Wednesday, March 15, 2006

Noam Chomsky

In 9/11's aftermath, Dr. Noam Chomsky has been cited frequently by the opponents of the war on terror to lend their -- frankly embarrassing -- complaints some intellectual weight.

Dr. Chomsky has been articulate and vicious in his critiques of America. In many ways, he is a more learned and American version of Arundhati Roy.

It is instructive, therefore, for some of Dr. Chomsky's -- particularly Muslim -- supporters to learn of the nature of ideas he has endorsed in relation to the recently deceased Slobodan Milosevic's genocide of Muslims in the Balkans.

Here is David Aaronovitch in the Times of London:

Recently, after a published interview with the antiwar intellectual Noam Chomsky, The Guardian erased the article from its website and apologized to Professor Chomsky for the interviewer's suggestion that either he, or Diana Johnstone, an author whose work he praised, had denied that the Srebrenica massacre had taken place.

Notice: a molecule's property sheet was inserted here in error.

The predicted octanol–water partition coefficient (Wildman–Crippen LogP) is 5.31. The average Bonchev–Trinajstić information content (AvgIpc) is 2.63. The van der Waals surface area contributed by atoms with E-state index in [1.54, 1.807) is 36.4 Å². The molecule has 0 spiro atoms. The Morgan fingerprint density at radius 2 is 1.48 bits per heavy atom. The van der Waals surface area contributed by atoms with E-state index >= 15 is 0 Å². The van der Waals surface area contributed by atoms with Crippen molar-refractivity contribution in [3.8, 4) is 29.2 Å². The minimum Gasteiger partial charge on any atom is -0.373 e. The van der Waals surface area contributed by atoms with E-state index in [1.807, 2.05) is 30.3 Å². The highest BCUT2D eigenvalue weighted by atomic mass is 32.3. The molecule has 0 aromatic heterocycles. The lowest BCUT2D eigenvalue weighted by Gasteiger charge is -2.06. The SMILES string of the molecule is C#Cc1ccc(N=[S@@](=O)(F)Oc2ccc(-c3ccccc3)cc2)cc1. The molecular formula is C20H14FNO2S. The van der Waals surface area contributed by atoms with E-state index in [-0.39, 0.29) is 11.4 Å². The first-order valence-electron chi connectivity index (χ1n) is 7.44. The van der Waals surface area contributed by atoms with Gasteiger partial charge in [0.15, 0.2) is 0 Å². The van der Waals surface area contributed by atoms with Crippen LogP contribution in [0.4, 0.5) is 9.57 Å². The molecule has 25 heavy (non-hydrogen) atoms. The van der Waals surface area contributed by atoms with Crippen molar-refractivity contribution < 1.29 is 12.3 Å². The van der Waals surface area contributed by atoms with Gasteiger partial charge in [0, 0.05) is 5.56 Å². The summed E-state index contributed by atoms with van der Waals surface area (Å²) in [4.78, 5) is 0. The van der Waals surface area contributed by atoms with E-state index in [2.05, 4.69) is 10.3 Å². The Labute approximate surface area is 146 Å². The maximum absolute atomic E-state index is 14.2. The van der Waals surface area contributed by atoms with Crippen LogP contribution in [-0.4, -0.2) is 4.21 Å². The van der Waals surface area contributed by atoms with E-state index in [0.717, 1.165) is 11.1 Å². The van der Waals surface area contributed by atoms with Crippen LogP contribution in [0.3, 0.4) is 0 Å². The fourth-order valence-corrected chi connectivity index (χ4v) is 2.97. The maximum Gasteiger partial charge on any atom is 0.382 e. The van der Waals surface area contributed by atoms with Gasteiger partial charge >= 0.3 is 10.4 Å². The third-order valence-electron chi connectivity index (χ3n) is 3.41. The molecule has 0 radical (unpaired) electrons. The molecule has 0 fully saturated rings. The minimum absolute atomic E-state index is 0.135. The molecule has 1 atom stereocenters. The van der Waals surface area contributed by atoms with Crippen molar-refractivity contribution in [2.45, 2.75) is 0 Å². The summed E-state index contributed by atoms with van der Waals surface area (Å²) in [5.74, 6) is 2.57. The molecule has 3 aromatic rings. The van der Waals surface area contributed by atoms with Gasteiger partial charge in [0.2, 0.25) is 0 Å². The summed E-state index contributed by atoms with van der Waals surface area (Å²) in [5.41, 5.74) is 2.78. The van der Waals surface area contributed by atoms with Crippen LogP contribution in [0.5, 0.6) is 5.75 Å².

This correction was entirely wrong. In the sense that the world understood there to have been an act amounting to genocide at Srebrenica -- ie, an act that we would have been justified in attempting to prevent by force -- Johnstone certainly, and Chomsky implicitly, had most certainly denied the massacre. In Johnstone's book, Fools' Crusade, and elsewhere she had argued that the numbers of deaths had been exaggerated, that many supposed victims were in fact still alive somewhere, that Srebrenica had actually been an armed camp, that the Bosnians had deliberately let it be overrun hoping for a anti-Serb propaganda coup, that there had been some regrettable "revenge" killings, as can happen in wartime. Anything and everything, indeed, except the truth -- which was that 7,000-8,000 Muslim men were killed by the Bosnian Serb forces precisely because they were Muslim men. Johnstone argued this, and Chomsky commended Johnstone. But why?

Most charitably we may understand this by thinking that Chomsky sees the road from Srebrenica to Iraq just as I do. If Bosnia was the betrayal through inaction and appeasement, Srebrenica the consequence and Kosovo the determination not to let it happen again, then the line runs clear.

(Hat tip: Andrew Sullivan)

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